12. It is interesting to think about the potential 3-D printing has to revolutionize the supply chain of institutions as vast and complex as the military. My key concern is the extent to which the quality of supplies that military contractors and other OEMs guarantee can be replicated by these 3-D printers. Given the mission-critical nature of many of these parts and suppliers, there is an extremely high cost of failure. The proliferation of additive manufacturing should be accompanied by constant innovation and technological improvement that allows printers to mimic the structural complexity of the products they are designed to make.

  13. Hey Dan, thanks for writing this!

    I am concerned about the diffusion of blueprints for 3D-printed to non-military actors. If, say, a grenade launcher can be easily printed with the right blueprints and, assuming that grenades are easier to come by than grenade launchers, wouldn’t this make the possibility of non-state actors acquiring very lethal machinery much easily? What steps is the military taking to safeguard this knowledge and prevent its proliferation? If it is inevitable that non-state actors will be able to acquire the information (perhaps from rogue states), what can the military do in response to non-state actors who have easy access to advanced weaponry via 3D printing?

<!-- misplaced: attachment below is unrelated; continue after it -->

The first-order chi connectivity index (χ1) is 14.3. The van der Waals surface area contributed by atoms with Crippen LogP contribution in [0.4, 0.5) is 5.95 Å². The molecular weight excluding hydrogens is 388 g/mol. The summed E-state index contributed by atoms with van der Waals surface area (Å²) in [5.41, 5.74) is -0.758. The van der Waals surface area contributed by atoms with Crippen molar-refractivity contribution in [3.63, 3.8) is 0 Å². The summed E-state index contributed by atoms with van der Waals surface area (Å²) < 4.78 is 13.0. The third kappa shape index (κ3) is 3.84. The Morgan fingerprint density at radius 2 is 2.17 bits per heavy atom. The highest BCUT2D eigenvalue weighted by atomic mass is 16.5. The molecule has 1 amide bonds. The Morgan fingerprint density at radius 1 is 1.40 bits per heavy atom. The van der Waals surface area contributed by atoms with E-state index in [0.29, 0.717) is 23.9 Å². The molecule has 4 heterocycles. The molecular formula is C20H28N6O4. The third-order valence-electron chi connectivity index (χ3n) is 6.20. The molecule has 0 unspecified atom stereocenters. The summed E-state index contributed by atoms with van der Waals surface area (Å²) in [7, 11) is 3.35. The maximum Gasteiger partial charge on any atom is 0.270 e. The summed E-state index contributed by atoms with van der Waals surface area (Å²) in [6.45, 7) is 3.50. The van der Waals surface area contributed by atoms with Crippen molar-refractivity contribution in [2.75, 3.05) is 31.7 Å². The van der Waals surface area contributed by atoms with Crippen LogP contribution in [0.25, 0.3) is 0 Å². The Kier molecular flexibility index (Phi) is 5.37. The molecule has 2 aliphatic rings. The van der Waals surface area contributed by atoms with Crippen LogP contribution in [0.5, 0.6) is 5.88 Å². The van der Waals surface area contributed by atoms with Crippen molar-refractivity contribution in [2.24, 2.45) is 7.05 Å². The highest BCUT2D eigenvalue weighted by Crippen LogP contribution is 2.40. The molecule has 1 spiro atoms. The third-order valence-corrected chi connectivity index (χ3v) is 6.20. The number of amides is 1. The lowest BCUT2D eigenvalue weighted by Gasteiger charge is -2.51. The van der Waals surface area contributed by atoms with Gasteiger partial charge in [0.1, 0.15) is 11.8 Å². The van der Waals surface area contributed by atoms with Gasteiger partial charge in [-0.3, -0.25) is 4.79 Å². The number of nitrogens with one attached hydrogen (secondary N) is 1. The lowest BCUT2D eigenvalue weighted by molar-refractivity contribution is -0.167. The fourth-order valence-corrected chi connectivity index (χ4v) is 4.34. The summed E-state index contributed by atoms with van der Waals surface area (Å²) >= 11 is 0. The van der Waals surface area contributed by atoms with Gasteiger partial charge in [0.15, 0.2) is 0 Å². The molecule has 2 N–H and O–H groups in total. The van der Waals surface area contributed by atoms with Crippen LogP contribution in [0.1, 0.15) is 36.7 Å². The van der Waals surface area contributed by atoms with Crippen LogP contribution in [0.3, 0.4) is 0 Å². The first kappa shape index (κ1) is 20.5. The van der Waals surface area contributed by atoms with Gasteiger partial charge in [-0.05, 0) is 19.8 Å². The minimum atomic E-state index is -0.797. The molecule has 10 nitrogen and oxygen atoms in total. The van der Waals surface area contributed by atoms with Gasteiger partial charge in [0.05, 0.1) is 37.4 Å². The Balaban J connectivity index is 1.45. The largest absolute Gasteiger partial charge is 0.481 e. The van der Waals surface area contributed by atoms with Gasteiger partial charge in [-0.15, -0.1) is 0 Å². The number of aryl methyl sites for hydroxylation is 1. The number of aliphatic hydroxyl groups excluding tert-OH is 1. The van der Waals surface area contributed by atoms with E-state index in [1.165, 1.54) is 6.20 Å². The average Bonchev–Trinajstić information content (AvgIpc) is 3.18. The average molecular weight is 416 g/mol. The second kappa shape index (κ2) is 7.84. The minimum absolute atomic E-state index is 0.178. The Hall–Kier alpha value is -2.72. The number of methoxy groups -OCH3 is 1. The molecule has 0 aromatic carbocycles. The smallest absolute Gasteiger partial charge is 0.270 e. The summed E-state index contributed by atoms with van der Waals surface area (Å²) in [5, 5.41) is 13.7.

14. Great piece!

    Thanks for shedding light on this opportunity – it makes so much sense for the military given their unlimited budget yet serious space constraints. As Lebron raised, I’d be concerned about power outages and mobility of printers, but barring those concerns, this seems like a no brainer for military applications.

    Opposite from Sam above, I actually imagine that consolidation might further encourage this kind of innovation rather than limit it. I’d worry that competing organizations might not make this investment, but unified ones would as they’d see the benefits applied across a much larger set of forces.

Leave a comment